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Floods revive pipe dream
Ben Jones Floods revive pipe dream

Ernie Bridge is like a dog with a bone; the former Labor member for the Kimberley and water minister was back in the Kimberley last week spruiking his scheme to use the region’s water resources.

The Broome Advertiser flew over the Fitzroy River’s sodden floodplain early last week with Mr Bridge as he mused on his long running plan to pipe water from the Fitzroy River south through the Pilbara to Perth.

According to Department of Water statistics, the Fitzroy River’s annual flow exceeds 9200 gigalitres — more than 30 times Perth’s annual water consumption at 300 gigalitres.

Mr Bridge is not against damming the Fitzroy River, a proposal which has been met with stiff opposition each time it has been raised over recent years.

But he believes a dam on the Margaret River at Margaret Gorge could be utilised.

He said his plan differed hugely from Premier Colin Barnett’s plan for a Kimberley-to-Perth canal which the then opposition leader campaigned strongly for at the 2005 State election.

Under Mr Bridge’s plan, a mixture of groundwater extracted from below the Fitzroy River and surface water would be used to fuel agricultural development of land firstly in the Kimberley region before being piped to southern parts of the State.

“There’s an awfully important lot of land development that needs to occur (in the Kimberley),” he said.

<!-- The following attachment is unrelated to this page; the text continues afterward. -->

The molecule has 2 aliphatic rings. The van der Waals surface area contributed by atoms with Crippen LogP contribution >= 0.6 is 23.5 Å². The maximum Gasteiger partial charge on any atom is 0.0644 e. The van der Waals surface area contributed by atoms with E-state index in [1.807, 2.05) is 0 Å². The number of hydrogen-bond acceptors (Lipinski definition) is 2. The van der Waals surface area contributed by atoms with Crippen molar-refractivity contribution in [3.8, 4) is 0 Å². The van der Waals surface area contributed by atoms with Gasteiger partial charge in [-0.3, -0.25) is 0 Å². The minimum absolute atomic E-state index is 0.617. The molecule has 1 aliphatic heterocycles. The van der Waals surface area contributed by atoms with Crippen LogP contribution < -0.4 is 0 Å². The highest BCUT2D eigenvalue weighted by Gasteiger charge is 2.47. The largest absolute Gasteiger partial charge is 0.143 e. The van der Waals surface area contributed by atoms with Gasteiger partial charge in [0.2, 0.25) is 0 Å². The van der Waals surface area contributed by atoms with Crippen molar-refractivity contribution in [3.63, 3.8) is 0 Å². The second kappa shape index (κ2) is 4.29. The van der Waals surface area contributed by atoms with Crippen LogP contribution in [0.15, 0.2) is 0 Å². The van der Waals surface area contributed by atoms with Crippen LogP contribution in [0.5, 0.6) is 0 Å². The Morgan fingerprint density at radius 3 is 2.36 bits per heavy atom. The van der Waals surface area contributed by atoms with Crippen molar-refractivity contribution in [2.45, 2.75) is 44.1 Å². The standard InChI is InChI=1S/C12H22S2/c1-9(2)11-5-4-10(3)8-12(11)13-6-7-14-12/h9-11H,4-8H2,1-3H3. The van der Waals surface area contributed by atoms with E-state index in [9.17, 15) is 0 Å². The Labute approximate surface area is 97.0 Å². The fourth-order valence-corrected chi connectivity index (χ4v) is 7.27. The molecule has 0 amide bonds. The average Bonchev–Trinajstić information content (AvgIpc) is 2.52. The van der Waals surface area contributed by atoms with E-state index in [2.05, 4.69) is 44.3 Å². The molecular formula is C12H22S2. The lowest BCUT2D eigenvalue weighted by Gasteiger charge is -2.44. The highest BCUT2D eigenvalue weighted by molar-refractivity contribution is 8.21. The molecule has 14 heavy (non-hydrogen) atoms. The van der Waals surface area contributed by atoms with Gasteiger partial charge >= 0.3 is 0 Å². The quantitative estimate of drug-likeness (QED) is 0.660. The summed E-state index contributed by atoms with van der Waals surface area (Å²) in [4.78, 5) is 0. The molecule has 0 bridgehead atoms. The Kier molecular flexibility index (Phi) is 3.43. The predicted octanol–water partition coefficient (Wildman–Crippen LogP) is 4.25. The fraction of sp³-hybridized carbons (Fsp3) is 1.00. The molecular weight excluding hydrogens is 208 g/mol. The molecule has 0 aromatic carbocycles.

“I know we get excited about gas production and mining, but really, seriously speaking, the Kimberley’s land has to be developed for the future generation of Kimberley people.

“I think there’s the place for the orderly and proper development of the Kimberley as well as the expansion of Perth.”

Mr Bridge said there was a vast amount of studies which needed to be undertaken to determine how much water could be taken out of the system and how it could be used.

When contacted by the Broome Advertiser, Premier Barnett did not rule out reviving the plan. However, said he believed currently there were more efficient ways to manage water supply.

“The 2005 election was basically a referendum on the canal issue,” he said.

“However, in the long term, there’s no doubt the southern parts of Western Australia are becoming drier while the northern parts of the State are becoming wetter.

“In the long term, we do potentially have a solution if the south of the State continues to dry out.”

Mr Bridge said his proposal was more workable than the canal proposal and politicians around the country needed to take a serious look at his idea.